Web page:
An arm was tightening around her shoulders, pulling Elissa back to the present.  “You keep me grounded,” Alistair was saying, “so my head doesn’t go floating off into the clouds on wild, impractical dreams.”  He smiled when his wife finally turned to look at him.  “Now, what’s really eating at you?”

            “What if we unknowingly passed this burden on to our children?” Elissa finally said after a long silence.  “We never stopped to consider that they could be born with the Taint already inside of them.”  She swallowed apprehensively.  “What if they begin to show signs of being afflicted?”

            Alistair laughed a little uncomfortably.  “I think it is a little late to be worried about that, Lis,” he said slowly.

            “What do you mean?”

            “Well, I mean, Brienne is twelve-years-old, we can’t really… change our mind on her existence now, can we?”

            “That’s not how I meant it, and you know it,” Elissa growled.

            “Fine, fine,” said Alistair hastily, holding up his hands in surrender.  “It’s just we cannot really view potential problems with our twelve-year-old daughter as ‘what if’s.  They are ‘when’s, Elissa.”

            Elissa’s eyes narrowed at Alistair in the dark.  “Why do I get the distinct feeling that you know something that I do not?”

            Alistair sighed in exasperation as he turned to look away from Elissa, attempting to gather himself.  He had not meant to say that…  Chewing his lip, staring into the still smoldering fireplace, Alistair’s mind raced.

            “She may have mentioned something a while ago,” he began, speaking slowly, trying to be certain he did not betray his daughter’s trust more than he already had.  Brienne had not wanted her father to say anything to her mother on the matter, it had not been why she had spoken to him in the first place.  “Brienne did not want to worry you further,” Alistair finally continued. “But-”

            “What am I currently worried about?” Elissa demanded, cutting Alistair off.

            He pinched the bridge of his nose.  This was not going to go well.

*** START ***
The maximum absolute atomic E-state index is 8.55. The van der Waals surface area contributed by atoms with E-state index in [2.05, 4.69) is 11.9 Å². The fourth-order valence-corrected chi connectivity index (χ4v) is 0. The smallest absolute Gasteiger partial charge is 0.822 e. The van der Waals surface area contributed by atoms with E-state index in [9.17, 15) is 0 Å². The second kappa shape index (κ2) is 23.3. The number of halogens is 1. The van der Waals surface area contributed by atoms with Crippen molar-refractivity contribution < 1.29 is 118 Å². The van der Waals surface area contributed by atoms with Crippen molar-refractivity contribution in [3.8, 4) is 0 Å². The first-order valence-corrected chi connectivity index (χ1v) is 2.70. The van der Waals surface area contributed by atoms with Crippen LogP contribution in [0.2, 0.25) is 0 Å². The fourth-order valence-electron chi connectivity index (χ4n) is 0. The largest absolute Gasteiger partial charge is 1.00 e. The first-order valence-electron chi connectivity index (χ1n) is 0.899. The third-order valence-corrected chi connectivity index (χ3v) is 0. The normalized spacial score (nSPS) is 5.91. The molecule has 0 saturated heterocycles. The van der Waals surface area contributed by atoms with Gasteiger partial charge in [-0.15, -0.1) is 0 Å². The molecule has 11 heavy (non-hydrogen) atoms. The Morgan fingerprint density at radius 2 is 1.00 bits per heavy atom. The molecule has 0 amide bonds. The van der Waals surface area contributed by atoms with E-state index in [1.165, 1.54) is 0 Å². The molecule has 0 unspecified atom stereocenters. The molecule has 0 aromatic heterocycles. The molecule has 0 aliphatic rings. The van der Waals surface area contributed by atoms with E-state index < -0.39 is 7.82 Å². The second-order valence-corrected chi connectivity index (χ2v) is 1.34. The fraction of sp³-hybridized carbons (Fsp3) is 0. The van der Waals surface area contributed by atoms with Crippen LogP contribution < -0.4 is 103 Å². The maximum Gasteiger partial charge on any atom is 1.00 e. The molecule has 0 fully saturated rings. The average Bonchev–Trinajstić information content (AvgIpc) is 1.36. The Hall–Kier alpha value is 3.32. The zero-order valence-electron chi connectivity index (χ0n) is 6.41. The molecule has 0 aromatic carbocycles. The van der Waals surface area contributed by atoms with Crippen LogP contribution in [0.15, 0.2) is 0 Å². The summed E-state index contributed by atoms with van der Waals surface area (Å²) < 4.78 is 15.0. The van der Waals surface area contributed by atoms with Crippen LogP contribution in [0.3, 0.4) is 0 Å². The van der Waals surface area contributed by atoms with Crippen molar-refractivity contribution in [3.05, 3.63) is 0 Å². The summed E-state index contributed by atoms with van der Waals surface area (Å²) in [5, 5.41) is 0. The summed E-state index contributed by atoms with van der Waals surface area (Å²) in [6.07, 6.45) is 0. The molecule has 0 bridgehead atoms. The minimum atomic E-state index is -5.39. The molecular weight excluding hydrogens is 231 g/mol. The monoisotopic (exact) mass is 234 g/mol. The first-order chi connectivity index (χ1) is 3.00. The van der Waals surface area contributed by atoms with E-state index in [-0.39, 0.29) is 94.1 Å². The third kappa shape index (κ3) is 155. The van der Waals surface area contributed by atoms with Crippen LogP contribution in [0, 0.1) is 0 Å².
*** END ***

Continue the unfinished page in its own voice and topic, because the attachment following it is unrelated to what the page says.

“First, you have to promise not to get angry,” he began slowly.  “You’re going to get angry, but you have to promise to try not to.  And it has to stay here.”

            Not trusting herself to speak, Elissa simply nodded.

            “Brienne came to me a few months back,” Alistair began warily, “saying that she could…” As he paused to think of the proper word, Elissa could feel her blood freezing over.  “Saying that she could… sense… your moods.”

            Elissa sucked her breath in sharply.  “And I suppose you mean in a manner more than simply an intuitive child?” she asked, equally sharply.

            “Yes,” Alistair confirmed.  He rubbed his chin which was covered in pale, ginger stubble.  “She’s seen your nightmares,” he added after a moment, finally meeting Elissa’s gaze once again.

            It was like a knife to Elissa’s heart.  “My nightmares…?”

            Alistair nodded gravely.  “Not all of them, and not all the time, but she has seen the Archdemon.”  He cleared his throat, becoming awkward with Elissa for the first time in a decade and a half.  “And… how often… you see it,” he said finally, “how often you… hear it.”

            “It’s not the Calling,” Elissa insisted briskly, waving her hand dismissively.  “It’s not time.  I’m not a danger,” she growled.

            Alistair gripped her arm tightly, pinching her skin painfully.  Elissa exhaled, releasing her rising anger.

            “I know it isn’t,” Alistair said firmly.  “It’s more,” he said gently, “it’s always been more.  It’s not the Calling, it’s not even the Taint.”  He steadied her with a gaze, “You were traumatized, Elissa, we both were.  We saw things no human should ever have to see during the Blight.”